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17 April 2007

I know these things are true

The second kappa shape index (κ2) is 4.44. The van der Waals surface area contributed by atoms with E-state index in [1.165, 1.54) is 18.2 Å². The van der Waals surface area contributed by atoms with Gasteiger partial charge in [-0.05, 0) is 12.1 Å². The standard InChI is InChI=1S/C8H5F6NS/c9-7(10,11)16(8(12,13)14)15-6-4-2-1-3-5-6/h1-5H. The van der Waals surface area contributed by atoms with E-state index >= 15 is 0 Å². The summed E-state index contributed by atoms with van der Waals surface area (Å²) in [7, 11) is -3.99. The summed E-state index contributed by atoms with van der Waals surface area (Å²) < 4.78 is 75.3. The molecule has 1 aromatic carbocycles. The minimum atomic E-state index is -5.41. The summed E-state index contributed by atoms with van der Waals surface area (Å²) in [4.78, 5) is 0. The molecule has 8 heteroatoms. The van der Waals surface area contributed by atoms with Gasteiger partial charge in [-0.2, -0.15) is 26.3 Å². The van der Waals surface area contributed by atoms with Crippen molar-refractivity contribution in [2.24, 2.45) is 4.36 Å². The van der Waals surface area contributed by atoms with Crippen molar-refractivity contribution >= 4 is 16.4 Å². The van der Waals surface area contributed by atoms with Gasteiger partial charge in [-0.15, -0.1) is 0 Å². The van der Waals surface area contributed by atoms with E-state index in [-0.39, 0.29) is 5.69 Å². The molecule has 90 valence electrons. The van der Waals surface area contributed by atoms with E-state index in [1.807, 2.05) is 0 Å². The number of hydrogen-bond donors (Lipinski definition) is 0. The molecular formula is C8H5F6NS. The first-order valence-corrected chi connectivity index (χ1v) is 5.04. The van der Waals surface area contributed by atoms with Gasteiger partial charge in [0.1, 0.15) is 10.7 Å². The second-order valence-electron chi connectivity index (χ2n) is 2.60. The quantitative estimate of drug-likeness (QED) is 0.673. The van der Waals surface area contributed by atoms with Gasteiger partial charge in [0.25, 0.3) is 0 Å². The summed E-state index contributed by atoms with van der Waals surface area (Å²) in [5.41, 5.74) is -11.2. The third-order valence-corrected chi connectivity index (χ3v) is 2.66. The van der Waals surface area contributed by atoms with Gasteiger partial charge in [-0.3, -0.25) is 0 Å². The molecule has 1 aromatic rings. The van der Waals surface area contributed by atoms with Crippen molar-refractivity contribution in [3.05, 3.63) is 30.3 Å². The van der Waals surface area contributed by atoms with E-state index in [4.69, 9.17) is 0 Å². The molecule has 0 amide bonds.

1. There is special circle of hell reserved for the people who put this god-awful sun-moon-stars wallpaper border in my house. Not only did they exhibit terrible taste in wallpaper, but they put this stuff directly under crown molding in the most formal room in the house. What in the world were they thinking? Fortunately, it all came off--though not without some elbow grease. 2. Home fix-it projects never take as little time or money as you think they will. A few months ago, Jan and I were talking about all the things we want to do with our house, and we realized that we were experiencing the sort of option paralysis that stops us dead in our tracks when we're standing at the counter in an ice-cream shop: with so many choices, it's hard to know where to begin. So we decided to choose something "simple" and do it, just to feel a sense of accomplishment. "The living room!" we declared. "The supplies won't cost much--just paint!--and painting doesn't take that long to do, so we'll be done in no time! And really, it's about time we got rid of that wallpaper border before its ugliness causes permanent blindness." It took about two whole months to settle on a paint color (tip: paint your sample paint on a big piece of foam board, so you can move it around the room and test it against your furnishings and in different lighting conditions), then nearly a full week of every-free-minute work to get the supplies we needed and to clear out, prep, and paint the room. Oh, and of course this cost about twice what we anticipated. 3. Shoving nearly two rooms of stuff into one heavily used room is no fun at all. We moved all of our living room crap, er, I mean possessions into our not-terrible-spacious dining room, which made for very crowded mealtimes and decreased enthusiasm for cooking. (In addition to being the Week of Living Room Painting, this was the Week of Take-Out Food.) Sylvia handled it pretty well. As an almost-two-year-old, she could have gone the way of "something has interrupted my routine, and I don't like it" or "hey, cool--I have a different view from my high chair now." Fortunately, for all of us, she took the latter path. Those people who live through kitchen remodels? Gah, I don't know how they do it... 4. Good friends are worth their weight in gold. In addition to serving as color consultants who surely saved us from some horrible mistakes, our friends Katie and Gina helped us out tremendously. Katie lent me her wallpaper steamer (which worked well enough that I didn't have to resort to any chemical goo--hooray!), and Sylvia spent Saturday morning at her place (with her husband and daughter), which gave us a few hours to paint the ceiling and get the stinky oil-based primer on the walls (tip: use this type of primer over places where you've removed wallpaper, or else the adhesive--which you can never fully remove--will bleed through your paint and cause you much sorrow) without subjecting a small child to the fumes. Gina, who has painted more rooms that she can probably remember and is a painter extraordinaire, spent pretty much her entire weekend with us. Jan and I, being the cowardly novice painters that we are, gave her all the tough jobs, like cutting in around the edges. (Going near white surfaces with brush full of colorful paint is, like using steeks, on the list of Things That Scare the Crap Out of Me.) And she was amazing--all the paint she applied went where it was supposed to go. Me...well, I had a few little spots to tidy up. On Saturday, Gina's husband, Todd, came with her and fulfilled the critical role of Baby Wrangler. He and Sylvia spent the entire afternoon in the den, reading books, drawing pictures, and building tunnels with pillows and blankets. ("Paint: $120. Brushes: $30. Having someone make sure your child doesn't try to eat Sherwin-Williams products: Priceless.) On Sunday, Gina returned to help paint the trim, which took about as much time as the rest of the room combined, thanks to the three, large, multipaned windows in this room. BUT IT'S ALL DONE! (Well, almost. Tonight we pick up a final pieces of furniture and finish putting everything away.) Pictures of the finished room will follow soon...when it's fully finished!